UAE's Etisalat on Wednesday scrapped plans to bid for Syria's third mobile licence, the latest blow to the telecom operator's push to expand its Middle East footprint.
Etisalat, the Middle East's largest operator by market capitalisation, had been one of five firms to have qualified for the license auction, but said it was disappointed with the license terms without elaborating further.
"Etisalat has determined that the terms and conditions of the bid would not enable Etisalat to achieve its objectives regarding the technology and value it wishes to bring to the market nor for its investors and shareholders," the company said in a statement.
The other firms to qualify for the licence auction are France Telecom, Qatar Telecom, Turkcell and Saudi Telecom, with bids due on April 12.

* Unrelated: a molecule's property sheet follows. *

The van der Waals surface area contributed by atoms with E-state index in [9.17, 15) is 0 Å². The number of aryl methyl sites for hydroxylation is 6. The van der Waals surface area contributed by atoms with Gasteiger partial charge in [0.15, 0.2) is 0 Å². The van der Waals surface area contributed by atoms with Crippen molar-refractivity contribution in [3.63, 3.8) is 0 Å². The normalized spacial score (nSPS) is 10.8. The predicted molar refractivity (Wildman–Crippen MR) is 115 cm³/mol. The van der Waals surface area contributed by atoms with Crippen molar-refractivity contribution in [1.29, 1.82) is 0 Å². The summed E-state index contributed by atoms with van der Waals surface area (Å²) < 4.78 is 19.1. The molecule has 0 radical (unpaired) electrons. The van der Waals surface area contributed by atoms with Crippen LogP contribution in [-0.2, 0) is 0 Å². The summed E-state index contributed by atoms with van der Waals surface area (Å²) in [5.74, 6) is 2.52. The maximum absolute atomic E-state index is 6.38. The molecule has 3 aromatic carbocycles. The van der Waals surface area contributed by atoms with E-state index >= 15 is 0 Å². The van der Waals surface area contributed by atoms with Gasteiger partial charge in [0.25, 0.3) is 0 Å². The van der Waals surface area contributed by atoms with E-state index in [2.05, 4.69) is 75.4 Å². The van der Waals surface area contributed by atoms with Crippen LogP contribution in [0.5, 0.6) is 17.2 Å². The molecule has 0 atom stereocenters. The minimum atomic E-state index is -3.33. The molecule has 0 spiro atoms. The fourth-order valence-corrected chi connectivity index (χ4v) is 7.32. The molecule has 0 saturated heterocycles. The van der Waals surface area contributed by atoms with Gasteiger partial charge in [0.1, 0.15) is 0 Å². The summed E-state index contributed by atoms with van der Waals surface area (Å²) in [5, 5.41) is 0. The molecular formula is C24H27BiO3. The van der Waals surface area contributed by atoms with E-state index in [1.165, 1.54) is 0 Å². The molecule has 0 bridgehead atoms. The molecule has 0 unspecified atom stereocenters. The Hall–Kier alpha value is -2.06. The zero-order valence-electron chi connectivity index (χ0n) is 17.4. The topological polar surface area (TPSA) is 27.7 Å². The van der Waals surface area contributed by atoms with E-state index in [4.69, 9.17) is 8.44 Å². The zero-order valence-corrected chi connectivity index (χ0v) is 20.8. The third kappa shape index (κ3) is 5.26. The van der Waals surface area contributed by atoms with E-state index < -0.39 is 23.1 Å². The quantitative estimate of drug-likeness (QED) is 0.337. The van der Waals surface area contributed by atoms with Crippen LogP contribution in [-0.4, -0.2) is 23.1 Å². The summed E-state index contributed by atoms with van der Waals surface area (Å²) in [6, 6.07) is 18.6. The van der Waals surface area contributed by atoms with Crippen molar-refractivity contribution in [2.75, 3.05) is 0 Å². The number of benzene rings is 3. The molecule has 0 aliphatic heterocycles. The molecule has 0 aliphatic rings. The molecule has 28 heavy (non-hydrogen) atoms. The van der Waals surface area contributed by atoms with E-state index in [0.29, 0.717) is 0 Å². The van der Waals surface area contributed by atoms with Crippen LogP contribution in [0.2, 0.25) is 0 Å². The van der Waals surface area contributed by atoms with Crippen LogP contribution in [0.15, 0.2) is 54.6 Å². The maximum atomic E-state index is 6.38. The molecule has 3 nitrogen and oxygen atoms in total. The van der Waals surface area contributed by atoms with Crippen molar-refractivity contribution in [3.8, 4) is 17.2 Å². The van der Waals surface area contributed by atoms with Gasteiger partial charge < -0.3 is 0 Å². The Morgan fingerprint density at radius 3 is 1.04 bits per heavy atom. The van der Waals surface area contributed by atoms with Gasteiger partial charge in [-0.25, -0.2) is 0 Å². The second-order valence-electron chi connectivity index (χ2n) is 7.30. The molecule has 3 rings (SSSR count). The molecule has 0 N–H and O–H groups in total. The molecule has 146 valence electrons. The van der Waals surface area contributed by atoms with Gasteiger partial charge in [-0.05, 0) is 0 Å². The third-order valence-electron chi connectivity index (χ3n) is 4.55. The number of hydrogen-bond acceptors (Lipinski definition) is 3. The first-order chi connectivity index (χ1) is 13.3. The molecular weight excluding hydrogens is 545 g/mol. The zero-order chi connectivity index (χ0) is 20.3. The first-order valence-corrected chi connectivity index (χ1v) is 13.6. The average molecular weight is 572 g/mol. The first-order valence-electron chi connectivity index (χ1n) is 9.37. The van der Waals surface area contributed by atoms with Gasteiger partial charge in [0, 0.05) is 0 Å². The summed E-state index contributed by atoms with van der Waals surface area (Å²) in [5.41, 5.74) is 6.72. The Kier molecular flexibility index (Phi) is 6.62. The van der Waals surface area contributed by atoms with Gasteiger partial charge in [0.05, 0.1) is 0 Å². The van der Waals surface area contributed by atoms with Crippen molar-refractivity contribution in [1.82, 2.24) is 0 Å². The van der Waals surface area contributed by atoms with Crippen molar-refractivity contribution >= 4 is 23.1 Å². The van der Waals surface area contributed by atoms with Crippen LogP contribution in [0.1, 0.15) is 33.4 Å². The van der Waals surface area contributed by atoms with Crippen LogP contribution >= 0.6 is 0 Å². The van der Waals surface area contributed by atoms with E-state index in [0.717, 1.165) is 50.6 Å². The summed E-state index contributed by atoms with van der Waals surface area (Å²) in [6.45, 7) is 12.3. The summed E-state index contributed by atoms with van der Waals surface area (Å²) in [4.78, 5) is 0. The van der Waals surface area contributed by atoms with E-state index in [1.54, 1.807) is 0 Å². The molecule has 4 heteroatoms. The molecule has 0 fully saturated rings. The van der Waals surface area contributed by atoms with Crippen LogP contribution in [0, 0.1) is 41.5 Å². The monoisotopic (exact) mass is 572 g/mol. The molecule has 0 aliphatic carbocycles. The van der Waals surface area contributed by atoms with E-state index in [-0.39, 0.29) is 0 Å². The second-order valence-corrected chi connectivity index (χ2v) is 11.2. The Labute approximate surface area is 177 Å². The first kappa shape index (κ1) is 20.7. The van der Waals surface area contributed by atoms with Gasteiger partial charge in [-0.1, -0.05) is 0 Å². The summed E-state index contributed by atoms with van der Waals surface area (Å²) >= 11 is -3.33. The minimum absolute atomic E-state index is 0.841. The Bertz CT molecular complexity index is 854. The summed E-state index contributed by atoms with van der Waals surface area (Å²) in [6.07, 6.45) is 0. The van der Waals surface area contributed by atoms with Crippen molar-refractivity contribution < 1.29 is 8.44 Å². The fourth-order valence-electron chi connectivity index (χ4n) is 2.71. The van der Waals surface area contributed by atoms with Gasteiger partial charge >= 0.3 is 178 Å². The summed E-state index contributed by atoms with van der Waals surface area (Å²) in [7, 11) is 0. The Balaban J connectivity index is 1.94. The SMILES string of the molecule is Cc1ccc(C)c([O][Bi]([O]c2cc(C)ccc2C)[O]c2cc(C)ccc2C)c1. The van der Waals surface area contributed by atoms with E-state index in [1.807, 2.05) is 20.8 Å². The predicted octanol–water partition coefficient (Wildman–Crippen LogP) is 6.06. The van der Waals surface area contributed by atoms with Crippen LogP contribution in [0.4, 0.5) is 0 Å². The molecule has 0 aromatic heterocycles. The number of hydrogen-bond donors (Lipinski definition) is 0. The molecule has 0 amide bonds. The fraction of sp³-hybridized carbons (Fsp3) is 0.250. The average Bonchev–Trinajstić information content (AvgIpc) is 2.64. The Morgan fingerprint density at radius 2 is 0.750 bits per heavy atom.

Syria has been hit by growing political unrest in which more than 60 people have been killed.
Earlier this month, Etisalat scrapped plans for a $12 billion takeover of Kuwaiti rival Zain, citing Zain's divided board, extended due diligence and regional unrest.
This deal would have given Etisalat a presence in Kuwait, Iraq, Bahrain, Jordan, Lebanon and Sudan.
Etisalat already operates in 18 countries, including Saudi Arabia, India and Egypt, but faces increased competition at home where rival du now has an estimated 40 per cent share of the mobile market, having launched services in 2007.
Mobile penetration in the UAE was 238 per cent in 2010, more than twice the Middle East average, and is expected to reach 250 per cent by 2015, according to a Nomura research note issued this week.
"Reduced prices for incoming international traffic to the UAE have shifted traffic from outgoing to incoming, and increased usage of VoIP services and the general economic slowdown have also contributed to weaker volume growth," Martin Mabbutt, Nomura telecoms analyst, wrote.